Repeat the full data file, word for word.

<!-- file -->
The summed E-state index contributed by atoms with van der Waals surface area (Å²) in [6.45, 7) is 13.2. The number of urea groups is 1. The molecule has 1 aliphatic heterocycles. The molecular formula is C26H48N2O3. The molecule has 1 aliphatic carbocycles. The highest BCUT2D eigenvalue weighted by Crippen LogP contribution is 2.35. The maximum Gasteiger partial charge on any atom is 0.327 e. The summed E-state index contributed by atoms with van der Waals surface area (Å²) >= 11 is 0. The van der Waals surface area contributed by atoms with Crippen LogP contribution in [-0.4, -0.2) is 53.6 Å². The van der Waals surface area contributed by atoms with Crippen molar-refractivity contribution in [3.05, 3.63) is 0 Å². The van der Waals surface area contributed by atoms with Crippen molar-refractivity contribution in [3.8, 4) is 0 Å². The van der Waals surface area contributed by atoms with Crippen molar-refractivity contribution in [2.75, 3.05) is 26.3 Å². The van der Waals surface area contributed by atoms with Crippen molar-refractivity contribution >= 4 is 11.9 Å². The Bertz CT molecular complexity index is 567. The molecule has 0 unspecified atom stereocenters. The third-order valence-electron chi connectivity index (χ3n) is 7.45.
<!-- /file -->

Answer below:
The summed E-state index contributed by atoms with van der Waals surface area (Å²) in [6.45, 7) is 13.2. The number of urea groups is 1. The molecule has 1 aliphatic heterocycles. The molecular formula is C26H48N2O3. The molecule has 1 aliphatic carbocycles. The highest BCUT2D eigenvalue weighted by Crippen LogP contribution is 2.35. The maximum Gasteiger partial charge on any atom is 0.327 e. The summed E-state index contributed by atoms with van der Waals surface area (Å²) >= 11 is 0. The van der Waals surface area contributed by atoms with Crippen LogP contribution in [-0.4, -0.2) is 53.6 Å². The van der Waals surface area contributed by atoms with Crippen molar-refractivity contribution in [3.05, 3.63) is 0 Å². The van der Waals surface area contributed by atoms with Crippen molar-refractivity contribution in [3.8, 4) is 0 Å². The van der Waals surface area contributed by atoms with Crippen molar-refractivity contribution in [2.75, 3.05) is 26.3 Å². The van der Waals surface area contributed by atoms with Crippen molar-refractivity contribution >= 4 is 11.9 Å². The Bertz CT molecular complexity index is 567. The molecule has 0 unspecified atom stereocenters. The third-order valence-electron chi connectivity index (χ3n) is 7.45.